A few years ago, artist and illustrator Stan Fellows was snarled in traffic on the way to a flight at Denver International Airport when it hit him that the painter’s mindset applies as much to clogged highways as it does to blank canvases.
“I took a breath and carefully observed what was around me,” Fellows says in a voice as calming as a Colorado snowfall. He lives in Longmont, outside Boulder. “I thought, ‘The light on the license plate ahead of me is pretty, and the metal frame has one hex nut and one Phillips screw, which is curiously beautiful.’” Fellows says his pulse slowed as his creativity awakened and he focused on how he would render such a scene.
At 63, after four decades illustrating for publications such as The New York Times, Harper’s Magazine, The Atlantic and National Geographic, and companies including Harley-Davidson, Fellows is distilling some of the deeper lessons he’s learned by way of online art workshops that he’s hosting during the pandemic. His is also the brush behind the evocative watercolors accompanying a serialized mystery book, The Long Call, on AARP Members Only Access. Fellows painted more than 20 original pieces to match the suspense and slow unraveling of best-selling crime author Ann Cleeves’ tale of murder, loss and deadly secrets along the British coast.
We spoke to Fellows about the serial project, his classes and how thinking like an artist — even if you’ve never drawn a thing — helps keep you relaxed, sharp and endlessly inspired.
Have you ever done a serialization like The Long Call before?
This was completely unique for me. That’s what made it fun. The trick was telling the story without revealing too much. In a serial, you never want to spill the beans prematurely. It felt old school to me in the best way. It reminded me of old graphic novels or pulp detective stories from the 1950s. The reader stays on a journey that goes on for weeks or months.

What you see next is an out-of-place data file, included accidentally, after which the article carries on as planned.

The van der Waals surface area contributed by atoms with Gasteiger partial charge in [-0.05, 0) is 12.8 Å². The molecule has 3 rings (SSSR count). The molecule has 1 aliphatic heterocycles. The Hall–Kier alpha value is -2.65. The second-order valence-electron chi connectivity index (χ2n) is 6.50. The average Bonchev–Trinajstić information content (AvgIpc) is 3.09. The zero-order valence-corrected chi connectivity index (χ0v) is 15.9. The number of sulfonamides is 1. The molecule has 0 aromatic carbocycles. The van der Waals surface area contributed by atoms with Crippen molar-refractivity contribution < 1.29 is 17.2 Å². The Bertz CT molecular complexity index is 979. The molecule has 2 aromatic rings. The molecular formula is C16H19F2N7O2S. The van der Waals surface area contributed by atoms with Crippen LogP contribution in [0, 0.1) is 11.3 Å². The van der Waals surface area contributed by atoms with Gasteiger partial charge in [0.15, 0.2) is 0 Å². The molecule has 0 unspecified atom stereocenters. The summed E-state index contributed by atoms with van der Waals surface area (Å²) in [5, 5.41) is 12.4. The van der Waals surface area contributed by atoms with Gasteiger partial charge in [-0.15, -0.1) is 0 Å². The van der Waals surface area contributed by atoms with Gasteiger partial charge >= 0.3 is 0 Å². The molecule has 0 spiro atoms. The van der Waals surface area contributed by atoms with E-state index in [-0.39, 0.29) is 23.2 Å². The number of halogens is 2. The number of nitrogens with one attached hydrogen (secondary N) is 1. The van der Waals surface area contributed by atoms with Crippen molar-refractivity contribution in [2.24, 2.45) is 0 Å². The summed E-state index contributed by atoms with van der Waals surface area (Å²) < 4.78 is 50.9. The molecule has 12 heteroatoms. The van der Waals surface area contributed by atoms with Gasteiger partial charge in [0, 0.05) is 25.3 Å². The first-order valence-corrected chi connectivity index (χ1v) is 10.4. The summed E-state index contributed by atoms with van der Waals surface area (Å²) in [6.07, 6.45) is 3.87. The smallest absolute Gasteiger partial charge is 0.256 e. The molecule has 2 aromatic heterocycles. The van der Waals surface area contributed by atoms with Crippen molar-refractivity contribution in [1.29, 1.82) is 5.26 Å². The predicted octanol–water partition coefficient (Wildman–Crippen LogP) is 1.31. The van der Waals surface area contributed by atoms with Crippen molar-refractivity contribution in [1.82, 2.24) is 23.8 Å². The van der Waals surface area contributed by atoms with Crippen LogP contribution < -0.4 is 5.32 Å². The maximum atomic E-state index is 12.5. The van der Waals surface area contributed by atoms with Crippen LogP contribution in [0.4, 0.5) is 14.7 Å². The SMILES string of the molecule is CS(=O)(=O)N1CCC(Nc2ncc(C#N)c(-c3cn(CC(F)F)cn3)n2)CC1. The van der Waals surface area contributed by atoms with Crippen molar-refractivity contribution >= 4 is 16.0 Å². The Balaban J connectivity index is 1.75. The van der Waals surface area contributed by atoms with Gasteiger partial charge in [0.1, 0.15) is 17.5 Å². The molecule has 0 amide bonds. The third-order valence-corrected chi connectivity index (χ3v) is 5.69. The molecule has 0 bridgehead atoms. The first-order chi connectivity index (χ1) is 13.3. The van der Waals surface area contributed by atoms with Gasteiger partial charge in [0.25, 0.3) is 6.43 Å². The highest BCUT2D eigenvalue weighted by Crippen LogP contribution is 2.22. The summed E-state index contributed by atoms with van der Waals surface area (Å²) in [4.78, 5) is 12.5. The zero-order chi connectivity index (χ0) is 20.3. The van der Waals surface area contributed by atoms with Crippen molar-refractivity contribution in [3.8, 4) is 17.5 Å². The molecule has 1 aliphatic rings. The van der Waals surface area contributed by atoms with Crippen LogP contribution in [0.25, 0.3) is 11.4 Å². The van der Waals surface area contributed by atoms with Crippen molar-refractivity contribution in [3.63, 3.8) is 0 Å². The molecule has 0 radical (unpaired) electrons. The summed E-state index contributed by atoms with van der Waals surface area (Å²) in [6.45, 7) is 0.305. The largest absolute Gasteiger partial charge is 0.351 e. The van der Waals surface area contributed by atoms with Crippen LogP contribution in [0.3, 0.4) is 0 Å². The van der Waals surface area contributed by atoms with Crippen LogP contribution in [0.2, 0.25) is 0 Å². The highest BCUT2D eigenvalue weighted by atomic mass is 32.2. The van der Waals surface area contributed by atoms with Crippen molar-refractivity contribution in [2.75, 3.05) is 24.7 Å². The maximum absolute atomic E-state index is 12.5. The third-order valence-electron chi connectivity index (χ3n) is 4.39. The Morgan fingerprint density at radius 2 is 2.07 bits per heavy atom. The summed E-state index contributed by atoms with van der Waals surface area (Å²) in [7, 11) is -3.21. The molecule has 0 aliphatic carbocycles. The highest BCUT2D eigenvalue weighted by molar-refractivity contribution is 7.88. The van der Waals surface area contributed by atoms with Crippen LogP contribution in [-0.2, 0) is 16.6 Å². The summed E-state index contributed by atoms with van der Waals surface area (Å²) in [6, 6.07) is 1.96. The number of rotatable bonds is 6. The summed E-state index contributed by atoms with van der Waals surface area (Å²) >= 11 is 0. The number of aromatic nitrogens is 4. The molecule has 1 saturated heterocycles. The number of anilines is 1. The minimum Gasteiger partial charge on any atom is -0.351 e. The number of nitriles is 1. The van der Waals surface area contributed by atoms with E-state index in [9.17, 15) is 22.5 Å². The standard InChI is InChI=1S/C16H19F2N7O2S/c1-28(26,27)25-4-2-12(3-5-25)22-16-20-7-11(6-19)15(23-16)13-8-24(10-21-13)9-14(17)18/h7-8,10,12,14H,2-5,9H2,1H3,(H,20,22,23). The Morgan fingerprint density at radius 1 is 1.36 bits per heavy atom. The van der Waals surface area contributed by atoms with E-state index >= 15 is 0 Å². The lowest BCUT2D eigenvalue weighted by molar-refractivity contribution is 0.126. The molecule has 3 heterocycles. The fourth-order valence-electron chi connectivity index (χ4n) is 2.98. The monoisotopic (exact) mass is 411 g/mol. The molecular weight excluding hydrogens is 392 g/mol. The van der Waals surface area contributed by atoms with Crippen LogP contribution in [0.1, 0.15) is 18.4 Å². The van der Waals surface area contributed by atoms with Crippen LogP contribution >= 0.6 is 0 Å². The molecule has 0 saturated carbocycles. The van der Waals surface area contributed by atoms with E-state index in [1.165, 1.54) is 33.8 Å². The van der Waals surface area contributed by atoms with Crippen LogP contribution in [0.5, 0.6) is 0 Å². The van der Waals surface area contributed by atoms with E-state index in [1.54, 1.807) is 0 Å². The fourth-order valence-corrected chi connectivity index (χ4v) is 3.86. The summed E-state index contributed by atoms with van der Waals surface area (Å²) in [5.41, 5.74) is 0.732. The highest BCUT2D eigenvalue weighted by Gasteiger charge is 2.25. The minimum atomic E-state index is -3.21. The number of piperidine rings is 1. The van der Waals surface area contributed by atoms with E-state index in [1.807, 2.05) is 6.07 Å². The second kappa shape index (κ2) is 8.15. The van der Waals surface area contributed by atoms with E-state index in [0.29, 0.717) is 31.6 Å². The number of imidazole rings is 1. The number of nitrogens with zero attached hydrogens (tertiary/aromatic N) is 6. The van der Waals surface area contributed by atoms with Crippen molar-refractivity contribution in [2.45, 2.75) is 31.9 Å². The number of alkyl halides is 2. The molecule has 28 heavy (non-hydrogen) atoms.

You don’t think of watercolors as a way to illustrate a murder mystery. What’s the appeal of that medium for you?
I’ve been hooked on watercolor since high school. I remember walking past a big, big book of work by [realistic painter] Andrew Wyeth. It was open on display in the library to his painting of a pump house. I was instantly struck by how powerful an image it was. The saturation, the composition. The description at the bottom said it was a watercolor. That was a lightning bolt. Watercolor adds a little bit of radiance, kind of a halo. It’s perfectly imperfect, and that’s where the magic lies.
In your online workshop introduction, you say the practice of daily journaling with watercolors can enrich your life generally, even if you have no experience as an artist. How so?
The most important thing is to learn to settle. Even if it’s your first drawing, even if you’re not looking at the paper, even if the drawing is very amateurish, it throws the anchor out. It causes you to slow your life down. Say I’m looking at a house across the street. Maybe you’ve seen it a million times. When you’re painting, you start to notice things. Maybe there’s a little nook. Perhaps the wall has a fish scale pattern. Whereas if I’m standing there with my hands in my pocket, it’s just this house across the street. You might take out your phone and forget about it. But in the role of artist, you slow down enough to notice the window of the door is off-center, just by a hair, and that the gutter is sagging a little bit.
How exactly does that improve your life?
Well, you’re noticing everything. You hear sounds more acutely. An unfamiliar bird. You notice the temperature and specific smells. You notice that you’re hungry. Your mind is suddenly saturated with memory. When you paint something, you’ll remember forever where you were when you did it. It’s a tool that holds you to the moment longer than you normally would, and it keeps your mind from wandering. Once you become acquainted with the feeling of nothing, of being still, of being calm in your practice, it’s easier to access that quickly, the way I did when I felt myself getting stressed on the way to the Denver airport.
By the way, did you make it to your flight?
Ha! I made the flight. I always leave enough time for several things to go awry and still make the plane, and on that day hit the trifecta of snags but walked onto the plane at the last minute and — zoom! — we were off.